The hacking incident involving the infidelity web site Ashley Madison shows how perilous privacy expectations are in the digital age, leading one Washington Post writer to label the incident as the “Pandora’s box” of Internet privacy cases.
In 1787, the Founding Fathers proposed a new Constitution that profoundly changed America. But did you know some residents of Pennsylvania and New York were given versions of the Constitution that differed from the one approved in Philadelphia?
As usual, the Constitution is getting a lot of debate as the presidential campaign season starts, and for the 2016 election, more than a few candidates want some new constitutional amendments.
Hawaii joined the Union on this day in 1959, an act that remains historically significant but not without controversy.
The Supreme Court is currently on a summer hiatus, but the nine Justices will be back in business on the first Monday in October. Here’s a quick look at the cases accepted for the 2015 term so far.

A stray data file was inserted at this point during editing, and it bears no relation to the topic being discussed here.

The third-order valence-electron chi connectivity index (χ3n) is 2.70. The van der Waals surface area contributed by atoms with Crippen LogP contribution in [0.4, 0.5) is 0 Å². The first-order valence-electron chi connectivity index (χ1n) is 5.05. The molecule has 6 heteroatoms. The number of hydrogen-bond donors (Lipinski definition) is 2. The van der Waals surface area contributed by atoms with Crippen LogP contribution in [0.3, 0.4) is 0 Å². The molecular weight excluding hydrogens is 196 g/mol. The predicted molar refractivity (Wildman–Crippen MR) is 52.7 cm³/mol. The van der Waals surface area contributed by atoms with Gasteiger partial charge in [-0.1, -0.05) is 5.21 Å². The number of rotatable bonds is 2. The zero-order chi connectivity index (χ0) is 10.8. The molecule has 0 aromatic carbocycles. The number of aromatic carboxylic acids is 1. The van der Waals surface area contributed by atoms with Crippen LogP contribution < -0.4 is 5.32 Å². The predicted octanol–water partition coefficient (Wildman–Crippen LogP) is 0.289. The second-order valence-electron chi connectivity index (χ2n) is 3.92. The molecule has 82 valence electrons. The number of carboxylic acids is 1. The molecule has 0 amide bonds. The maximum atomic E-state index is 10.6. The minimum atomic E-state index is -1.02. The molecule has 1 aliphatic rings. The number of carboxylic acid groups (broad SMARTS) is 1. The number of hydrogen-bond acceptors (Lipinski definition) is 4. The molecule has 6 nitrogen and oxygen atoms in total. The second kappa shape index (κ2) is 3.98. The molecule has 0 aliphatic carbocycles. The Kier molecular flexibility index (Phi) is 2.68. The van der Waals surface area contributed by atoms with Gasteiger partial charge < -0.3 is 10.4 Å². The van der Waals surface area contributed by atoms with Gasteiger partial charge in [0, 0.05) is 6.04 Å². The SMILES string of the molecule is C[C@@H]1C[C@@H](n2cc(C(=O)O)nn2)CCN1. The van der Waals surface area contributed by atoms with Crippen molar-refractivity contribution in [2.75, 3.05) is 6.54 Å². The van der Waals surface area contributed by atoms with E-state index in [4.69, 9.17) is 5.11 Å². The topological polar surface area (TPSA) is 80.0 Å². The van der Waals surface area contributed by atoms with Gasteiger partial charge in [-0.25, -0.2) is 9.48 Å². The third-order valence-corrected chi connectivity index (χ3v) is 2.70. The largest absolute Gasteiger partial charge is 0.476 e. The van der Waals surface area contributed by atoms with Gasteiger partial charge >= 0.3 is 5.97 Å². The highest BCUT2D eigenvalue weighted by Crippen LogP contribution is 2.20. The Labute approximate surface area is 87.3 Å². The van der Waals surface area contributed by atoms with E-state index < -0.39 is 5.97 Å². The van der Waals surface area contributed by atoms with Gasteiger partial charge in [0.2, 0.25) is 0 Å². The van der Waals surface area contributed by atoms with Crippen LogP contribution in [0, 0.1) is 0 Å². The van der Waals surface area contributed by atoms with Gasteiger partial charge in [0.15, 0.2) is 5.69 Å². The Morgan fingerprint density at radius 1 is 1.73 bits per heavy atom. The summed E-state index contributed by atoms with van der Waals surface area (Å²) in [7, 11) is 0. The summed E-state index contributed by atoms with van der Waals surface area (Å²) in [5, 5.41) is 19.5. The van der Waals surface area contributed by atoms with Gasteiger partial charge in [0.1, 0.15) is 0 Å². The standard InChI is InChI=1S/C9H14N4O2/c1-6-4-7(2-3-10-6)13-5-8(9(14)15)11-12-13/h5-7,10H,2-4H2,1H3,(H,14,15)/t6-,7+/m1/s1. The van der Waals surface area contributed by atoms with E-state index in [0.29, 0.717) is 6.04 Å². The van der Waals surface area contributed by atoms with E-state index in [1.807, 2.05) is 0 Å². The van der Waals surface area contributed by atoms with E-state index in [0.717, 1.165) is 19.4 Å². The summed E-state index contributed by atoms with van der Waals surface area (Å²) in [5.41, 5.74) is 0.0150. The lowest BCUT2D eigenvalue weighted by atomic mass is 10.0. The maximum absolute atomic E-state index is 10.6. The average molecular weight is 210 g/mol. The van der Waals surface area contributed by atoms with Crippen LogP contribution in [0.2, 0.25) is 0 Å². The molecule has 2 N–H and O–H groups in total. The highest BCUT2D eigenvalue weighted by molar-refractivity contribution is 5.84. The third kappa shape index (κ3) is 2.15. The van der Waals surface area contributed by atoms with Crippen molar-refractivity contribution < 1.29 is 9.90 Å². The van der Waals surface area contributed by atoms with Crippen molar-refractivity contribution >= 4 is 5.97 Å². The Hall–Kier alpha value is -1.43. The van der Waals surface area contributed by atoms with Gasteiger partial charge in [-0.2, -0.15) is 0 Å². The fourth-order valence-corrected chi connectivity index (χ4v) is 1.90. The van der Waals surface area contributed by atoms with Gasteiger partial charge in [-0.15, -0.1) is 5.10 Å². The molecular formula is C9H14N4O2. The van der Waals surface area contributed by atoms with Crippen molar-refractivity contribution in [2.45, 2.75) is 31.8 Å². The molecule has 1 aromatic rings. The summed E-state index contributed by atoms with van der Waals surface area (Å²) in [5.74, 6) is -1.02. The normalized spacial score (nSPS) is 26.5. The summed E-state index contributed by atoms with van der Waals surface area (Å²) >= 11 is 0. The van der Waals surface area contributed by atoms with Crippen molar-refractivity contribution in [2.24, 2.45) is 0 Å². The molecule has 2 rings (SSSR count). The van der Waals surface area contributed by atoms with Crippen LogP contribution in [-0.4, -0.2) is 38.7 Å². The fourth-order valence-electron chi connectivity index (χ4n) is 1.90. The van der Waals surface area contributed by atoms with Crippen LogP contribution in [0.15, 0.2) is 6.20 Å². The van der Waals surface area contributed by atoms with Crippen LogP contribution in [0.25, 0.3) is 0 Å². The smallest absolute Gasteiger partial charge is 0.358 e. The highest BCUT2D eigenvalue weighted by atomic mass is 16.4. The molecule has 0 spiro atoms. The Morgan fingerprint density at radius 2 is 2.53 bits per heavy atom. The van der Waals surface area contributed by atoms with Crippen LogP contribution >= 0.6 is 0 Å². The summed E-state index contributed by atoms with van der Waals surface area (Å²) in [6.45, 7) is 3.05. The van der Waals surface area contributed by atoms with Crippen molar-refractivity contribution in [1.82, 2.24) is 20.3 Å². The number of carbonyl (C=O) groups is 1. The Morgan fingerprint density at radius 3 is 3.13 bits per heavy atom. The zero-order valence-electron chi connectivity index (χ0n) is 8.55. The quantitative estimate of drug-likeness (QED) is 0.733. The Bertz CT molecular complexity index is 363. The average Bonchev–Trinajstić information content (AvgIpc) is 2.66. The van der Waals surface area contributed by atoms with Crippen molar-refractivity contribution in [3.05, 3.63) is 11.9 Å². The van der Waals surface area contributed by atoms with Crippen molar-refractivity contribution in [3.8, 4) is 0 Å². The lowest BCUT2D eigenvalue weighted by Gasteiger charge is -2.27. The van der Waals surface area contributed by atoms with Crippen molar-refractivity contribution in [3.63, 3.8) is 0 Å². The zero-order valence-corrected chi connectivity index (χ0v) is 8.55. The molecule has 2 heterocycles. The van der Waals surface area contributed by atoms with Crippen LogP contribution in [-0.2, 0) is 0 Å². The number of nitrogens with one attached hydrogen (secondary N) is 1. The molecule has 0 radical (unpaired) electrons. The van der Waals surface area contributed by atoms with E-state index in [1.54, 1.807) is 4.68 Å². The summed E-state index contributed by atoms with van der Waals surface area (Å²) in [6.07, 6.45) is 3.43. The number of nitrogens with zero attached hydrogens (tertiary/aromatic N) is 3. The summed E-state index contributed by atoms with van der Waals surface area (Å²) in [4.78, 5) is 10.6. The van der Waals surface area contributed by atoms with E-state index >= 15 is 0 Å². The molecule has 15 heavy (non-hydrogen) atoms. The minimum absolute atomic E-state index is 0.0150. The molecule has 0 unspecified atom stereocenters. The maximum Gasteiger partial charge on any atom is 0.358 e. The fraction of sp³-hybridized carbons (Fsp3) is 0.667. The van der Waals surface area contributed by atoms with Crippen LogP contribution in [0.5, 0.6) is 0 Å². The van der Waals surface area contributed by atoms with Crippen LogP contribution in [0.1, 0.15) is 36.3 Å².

Stanford Law School’s Bernadette Meyler and Emory University School of Law’s William Mayton join the National Constitution Center’s Jeffrey Rosen to discuss the 14th Amendment’s Citizenship Clause and current debate over the children of immigrants living in the U.S. illegally.
Lyle Denniston, the National Constitution Center’s constitutional literacy adviser, looks at how Donald Trump’s proposal to deport illegal immigrants could pose conflicts with the 14th amendment’s traditional interpretations.
August 19th marks the 69th birthday of President Bill Clinton, whose eight-year term dominated the decade of the 1990s.
Lyle Denniston, the National Constitution Center’s constitutional literary adviser, examines the coming Supreme Court appeal in the political corruption case of Virginia’s former governor.
On the 95th anniversary of the 19th Amendment’s ratification, we look back at a young politician whose unexpected vote in the Tennessee state legislature gave all women the right to vote.